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IN TODAY'S NOONER:
MONDAY EVENT NOTE: Make sure you saw my message yesterday about the change in format in Monday night's event at Capital Books with UC Davis constitutional law professor Carlton F.W. Larson! More information and registration.
PRESS CLUB EVENT NOTE: Yesterday's postponed Sacramento Press Club luncheon with campaign strategist talking about the presidential election has been rescheduled for Thursday, January 9. More information and registration.
Happy Friday! We made it!
With the server humming along and tons of content for a December, I'm in a great mood. The rumors of me typing and dancing to Erasure might have some veracity. I hope you're in a similar jovial mood without cable news on your television.
There's a lot going on in the news and I'll catch up over the weekend. As you can see below, six hours this morning was not nearly enough for a day like today (or yesterday for that matter).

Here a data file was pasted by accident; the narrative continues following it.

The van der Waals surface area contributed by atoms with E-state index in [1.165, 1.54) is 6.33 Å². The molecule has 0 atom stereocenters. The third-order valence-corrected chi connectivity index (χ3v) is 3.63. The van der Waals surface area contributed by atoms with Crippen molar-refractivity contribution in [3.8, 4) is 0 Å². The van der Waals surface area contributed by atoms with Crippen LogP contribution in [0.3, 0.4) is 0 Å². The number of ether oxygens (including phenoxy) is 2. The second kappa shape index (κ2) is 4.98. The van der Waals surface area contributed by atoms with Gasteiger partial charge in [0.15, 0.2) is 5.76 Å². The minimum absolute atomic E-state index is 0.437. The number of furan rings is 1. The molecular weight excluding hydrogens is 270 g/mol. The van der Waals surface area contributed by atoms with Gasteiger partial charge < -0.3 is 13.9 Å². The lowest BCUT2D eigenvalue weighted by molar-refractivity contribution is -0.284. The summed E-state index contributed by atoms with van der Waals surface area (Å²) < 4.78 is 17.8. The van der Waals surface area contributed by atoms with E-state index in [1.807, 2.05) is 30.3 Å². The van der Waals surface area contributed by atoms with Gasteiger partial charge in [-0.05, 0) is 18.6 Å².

CLOSING TIME: Close of business today is the filing deadline for most state and congressional offices in California. For those who feel like I repeat myself, thank you for reading daily. But, for those that don't, today is the deadline to file in most races. For districts in which there is an eligible incumbent that does not file, the deadline is extended to close of business next Wednesday, December 11 to avoid any monkey business of an incumbent not filing and passing the knowledge off only to a friend who files.
Here are the races that we know have the five-day extension:
The big open State Senate seats of SD13 (Hill), SD15 (Beall), SD17 (Monning), SD19 (Jackson) are not extended as the senators are not eligible incumbents because of term limits. SD28 (Temecula-Blythe) does not have a regular election this year, but the March 3 special primary filing deadline is January 9.